2,000 Muslim Men Protest Against Acid Attacks

“On behalf of all men, we pledge to stop acid terrorism.”

Mahmuduzzaman Babu
Bangladeshi Singer
March 8, 2006

Cricketers, film-stars, academics, writers, civil leaders and acid attack victims were among some 5,000 people who took part in the rally. There were 268 vicious acid attacks reported in Bangladesh last year, most against women.

Men and women participate in a rally against acid attacks in Dhaka, Bangladesh, Tuesday, March 7, 2006. About 2,000 men marched in Bangladesh’s capital on Tuesday, a day before International Women’s Day, to protest against acid attacks that permanently disfigure many women each year, organizers said. (AP Photo/Pavel Rahman)

Around 2,000 Men protested in Bangladesh today against vicious acid attacks against women in the male dominated Muslim society:

The protesters, including celebrities, teachers and students, carried placards and banners reading “Stop acid violence, respect women’s rights” and “Throwing acid is a heinous crime.”

Dozens of female acid victims accompanied the marchers during Tuesday’s protest.

“I urge all to stand by us so we can fight against such crimes,” said Shirin Akter, 18, who was attacked by her spurned lover two years ago. “I am struggling hard to stand from the ruins of my devastated life. I wish no other woman becomes a victim like me.”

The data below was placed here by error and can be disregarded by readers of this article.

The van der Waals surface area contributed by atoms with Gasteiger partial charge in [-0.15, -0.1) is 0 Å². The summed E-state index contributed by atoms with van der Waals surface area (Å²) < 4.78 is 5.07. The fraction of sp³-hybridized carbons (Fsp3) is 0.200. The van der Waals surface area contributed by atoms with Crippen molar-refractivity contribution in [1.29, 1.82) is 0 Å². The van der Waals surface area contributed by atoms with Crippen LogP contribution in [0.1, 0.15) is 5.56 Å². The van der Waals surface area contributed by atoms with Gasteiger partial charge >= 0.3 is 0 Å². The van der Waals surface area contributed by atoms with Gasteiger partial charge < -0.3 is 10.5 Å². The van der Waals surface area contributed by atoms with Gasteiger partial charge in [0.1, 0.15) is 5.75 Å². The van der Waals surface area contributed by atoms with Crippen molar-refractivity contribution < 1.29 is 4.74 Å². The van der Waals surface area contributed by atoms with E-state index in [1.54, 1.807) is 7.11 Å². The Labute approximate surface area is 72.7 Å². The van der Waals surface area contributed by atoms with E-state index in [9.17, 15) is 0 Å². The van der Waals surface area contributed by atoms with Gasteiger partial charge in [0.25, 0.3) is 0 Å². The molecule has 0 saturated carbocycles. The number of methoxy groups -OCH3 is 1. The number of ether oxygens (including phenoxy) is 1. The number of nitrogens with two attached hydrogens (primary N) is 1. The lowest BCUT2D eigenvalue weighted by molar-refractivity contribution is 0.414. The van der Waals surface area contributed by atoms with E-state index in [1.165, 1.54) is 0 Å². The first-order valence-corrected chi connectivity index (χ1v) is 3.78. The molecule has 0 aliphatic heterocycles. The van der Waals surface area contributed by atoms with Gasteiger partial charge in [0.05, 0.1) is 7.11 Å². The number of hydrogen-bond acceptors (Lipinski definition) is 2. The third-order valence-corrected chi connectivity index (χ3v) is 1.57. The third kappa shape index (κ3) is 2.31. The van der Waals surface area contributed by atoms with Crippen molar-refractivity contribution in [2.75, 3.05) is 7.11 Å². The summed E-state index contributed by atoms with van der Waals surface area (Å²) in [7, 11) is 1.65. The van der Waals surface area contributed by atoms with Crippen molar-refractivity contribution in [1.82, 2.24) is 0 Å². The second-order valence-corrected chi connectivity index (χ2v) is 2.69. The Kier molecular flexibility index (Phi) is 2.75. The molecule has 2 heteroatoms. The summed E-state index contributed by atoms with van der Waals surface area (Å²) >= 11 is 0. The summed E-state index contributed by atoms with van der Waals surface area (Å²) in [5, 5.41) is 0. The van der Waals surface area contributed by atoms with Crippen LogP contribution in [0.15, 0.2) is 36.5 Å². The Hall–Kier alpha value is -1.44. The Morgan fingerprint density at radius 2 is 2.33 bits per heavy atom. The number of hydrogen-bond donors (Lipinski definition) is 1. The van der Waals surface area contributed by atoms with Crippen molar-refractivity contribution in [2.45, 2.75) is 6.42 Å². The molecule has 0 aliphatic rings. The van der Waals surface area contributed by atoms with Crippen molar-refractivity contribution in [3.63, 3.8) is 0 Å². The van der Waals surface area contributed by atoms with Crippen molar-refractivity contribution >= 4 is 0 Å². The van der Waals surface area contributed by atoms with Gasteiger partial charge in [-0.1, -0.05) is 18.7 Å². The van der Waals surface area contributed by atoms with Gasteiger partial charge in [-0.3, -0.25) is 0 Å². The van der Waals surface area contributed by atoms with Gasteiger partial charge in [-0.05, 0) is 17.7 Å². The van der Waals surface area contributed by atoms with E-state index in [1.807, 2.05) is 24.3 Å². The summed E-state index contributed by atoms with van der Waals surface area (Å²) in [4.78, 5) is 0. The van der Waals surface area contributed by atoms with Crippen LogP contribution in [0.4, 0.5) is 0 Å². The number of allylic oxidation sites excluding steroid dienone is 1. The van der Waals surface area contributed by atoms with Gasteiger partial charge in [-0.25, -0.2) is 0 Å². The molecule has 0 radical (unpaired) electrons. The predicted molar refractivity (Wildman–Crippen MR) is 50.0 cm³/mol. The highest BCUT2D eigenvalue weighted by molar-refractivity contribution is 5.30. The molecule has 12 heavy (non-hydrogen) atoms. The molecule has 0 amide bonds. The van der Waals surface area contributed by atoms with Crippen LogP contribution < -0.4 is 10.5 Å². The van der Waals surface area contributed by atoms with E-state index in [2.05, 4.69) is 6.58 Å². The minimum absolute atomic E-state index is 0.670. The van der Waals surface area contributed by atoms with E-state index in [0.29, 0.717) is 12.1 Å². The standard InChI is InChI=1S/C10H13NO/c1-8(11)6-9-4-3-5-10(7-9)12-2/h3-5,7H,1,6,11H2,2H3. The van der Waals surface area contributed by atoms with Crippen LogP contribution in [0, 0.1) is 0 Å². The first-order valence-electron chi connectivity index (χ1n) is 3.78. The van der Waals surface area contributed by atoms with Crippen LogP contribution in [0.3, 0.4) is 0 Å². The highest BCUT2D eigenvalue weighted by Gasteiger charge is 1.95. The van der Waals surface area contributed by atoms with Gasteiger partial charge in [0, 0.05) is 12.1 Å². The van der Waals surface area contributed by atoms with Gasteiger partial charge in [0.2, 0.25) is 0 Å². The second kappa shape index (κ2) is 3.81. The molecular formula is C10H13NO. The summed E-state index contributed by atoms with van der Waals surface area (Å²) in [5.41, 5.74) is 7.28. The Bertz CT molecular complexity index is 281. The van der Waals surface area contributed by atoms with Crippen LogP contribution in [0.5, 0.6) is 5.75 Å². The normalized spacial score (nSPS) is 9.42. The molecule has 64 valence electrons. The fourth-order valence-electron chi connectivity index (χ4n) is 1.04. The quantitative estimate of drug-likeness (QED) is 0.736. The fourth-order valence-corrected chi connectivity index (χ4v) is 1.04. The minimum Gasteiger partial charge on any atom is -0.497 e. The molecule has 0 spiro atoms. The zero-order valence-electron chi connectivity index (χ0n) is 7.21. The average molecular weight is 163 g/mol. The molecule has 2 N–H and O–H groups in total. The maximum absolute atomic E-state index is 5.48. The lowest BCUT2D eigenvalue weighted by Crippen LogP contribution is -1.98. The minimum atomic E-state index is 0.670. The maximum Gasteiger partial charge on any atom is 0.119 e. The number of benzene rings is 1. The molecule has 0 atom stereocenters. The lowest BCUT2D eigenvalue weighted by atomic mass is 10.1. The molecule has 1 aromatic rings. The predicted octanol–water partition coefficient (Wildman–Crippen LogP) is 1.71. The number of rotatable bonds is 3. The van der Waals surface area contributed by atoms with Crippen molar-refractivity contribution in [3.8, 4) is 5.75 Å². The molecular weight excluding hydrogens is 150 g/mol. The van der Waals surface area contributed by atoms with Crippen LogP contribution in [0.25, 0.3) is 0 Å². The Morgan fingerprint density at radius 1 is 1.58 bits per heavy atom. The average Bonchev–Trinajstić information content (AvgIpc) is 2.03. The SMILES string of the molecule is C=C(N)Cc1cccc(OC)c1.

A total of 268 people, mostly women, were attacked with acid last year in Bangladesh, a male-dominated, traditional society, according to the Acid Survivors’ Foundation, which sponsored the rally.

“We believe without men’s active participation we will not be able to eliminate such heinous crimes,” said Monira Rahman, spokeswoman for the foundation.

Most of the victims are women attacked by spurned lovers, but recently more men and children are being splashed with flesh-burning, agonizingly painful sulfuric acid in family arguments or disputes over property, Rahman told reporters.

There were 268 reported acid attacks in Bangladesh last year!

An acid attack victim holds a candle during a rally in Dhaka, Bangladesh, Tuesday, March 7, 2006. (AP)

Acid attacks remain a problem in Bangladesh even though the death penalty has been introduced if someone is found guilty of the offense:

Predominantly male protesters carried banners pledging to stop acid throwing.

The men, and some acid victims also present at the rally, called for greater government efforts to stop the brutal practice.

According to rights groups, throwing acid on women and girls remains a major social problem in Bangladesh.

That is even though a strict law has recently been introduced that provides for the death penalty for people found guilty of the offence.


An acid attack victim performs in a dance drama during a rally in Dhaka, Bangladesh, Tuesday, March 7, 2006. (AP)

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